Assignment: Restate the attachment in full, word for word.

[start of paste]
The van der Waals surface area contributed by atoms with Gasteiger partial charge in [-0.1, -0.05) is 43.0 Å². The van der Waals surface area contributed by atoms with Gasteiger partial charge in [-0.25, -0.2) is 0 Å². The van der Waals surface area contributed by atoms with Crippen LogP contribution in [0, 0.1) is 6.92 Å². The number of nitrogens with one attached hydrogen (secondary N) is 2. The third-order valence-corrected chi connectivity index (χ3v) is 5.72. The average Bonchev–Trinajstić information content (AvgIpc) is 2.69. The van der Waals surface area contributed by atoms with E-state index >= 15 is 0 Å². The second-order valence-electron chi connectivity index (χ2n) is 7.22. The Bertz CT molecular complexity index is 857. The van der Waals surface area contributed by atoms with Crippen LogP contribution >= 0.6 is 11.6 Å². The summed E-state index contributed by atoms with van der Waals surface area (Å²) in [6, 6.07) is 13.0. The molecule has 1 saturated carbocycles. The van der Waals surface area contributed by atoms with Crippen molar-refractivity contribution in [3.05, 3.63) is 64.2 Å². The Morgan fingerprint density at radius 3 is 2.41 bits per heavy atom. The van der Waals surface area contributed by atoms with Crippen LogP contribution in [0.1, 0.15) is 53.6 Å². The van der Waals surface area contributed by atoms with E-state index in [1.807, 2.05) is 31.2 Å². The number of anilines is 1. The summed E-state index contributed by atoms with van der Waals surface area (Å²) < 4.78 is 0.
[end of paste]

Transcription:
The van der Waals surface area contributed by atoms with Gasteiger partial charge in [-0.1, -0.05) is 43.0 Å². The van der Waals surface area contributed by atoms with Gasteiger partial charge in [-0.25, -0.2) is 0 Å². The van der Waals surface area contributed by atoms with Crippen LogP contribution in [0, 0.1) is 6.92 Å². The number of nitrogens with one attached hydrogen (secondary N) is 2. The third-order valence-corrected chi connectivity index (χ3v) is 5.72. The average Bonchev–Trinajstić information content (AvgIpc) is 2.69. The van der Waals surface area contributed by atoms with E-state index >= 15 is 0 Å². The second-order valence-electron chi connectivity index (χ2n) is 7.22. The Bertz CT molecular complexity index is 857. The van der Waals surface area contributed by atoms with Crippen LogP contribution >= 0.6 is 11.6 Å². The summed E-state index contributed by atoms with van der Waals surface area (Å²) in [6, 6.07) is 13.0. The molecule has 1 saturated carbocycles. The van der Waals surface area contributed by atoms with Crippen molar-refractivity contribution in [3.05, 3.63) is 64.2 Å². The Morgan fingerprint density at radius 3 is 2.41 bits per heavy atom. The van der Waals surface area contributed by atoms with Crippen LogP contribution in [0.1, 0.15) is 53.6 Å². The van der Waals surface area contributed by atoms with E-state index in [1.807, 2.05) is 31.2 Å². The number of anilines is 1. The summed E-state index contributed by atoms with van der Waals surface area (Å²) < 4.78 is 0.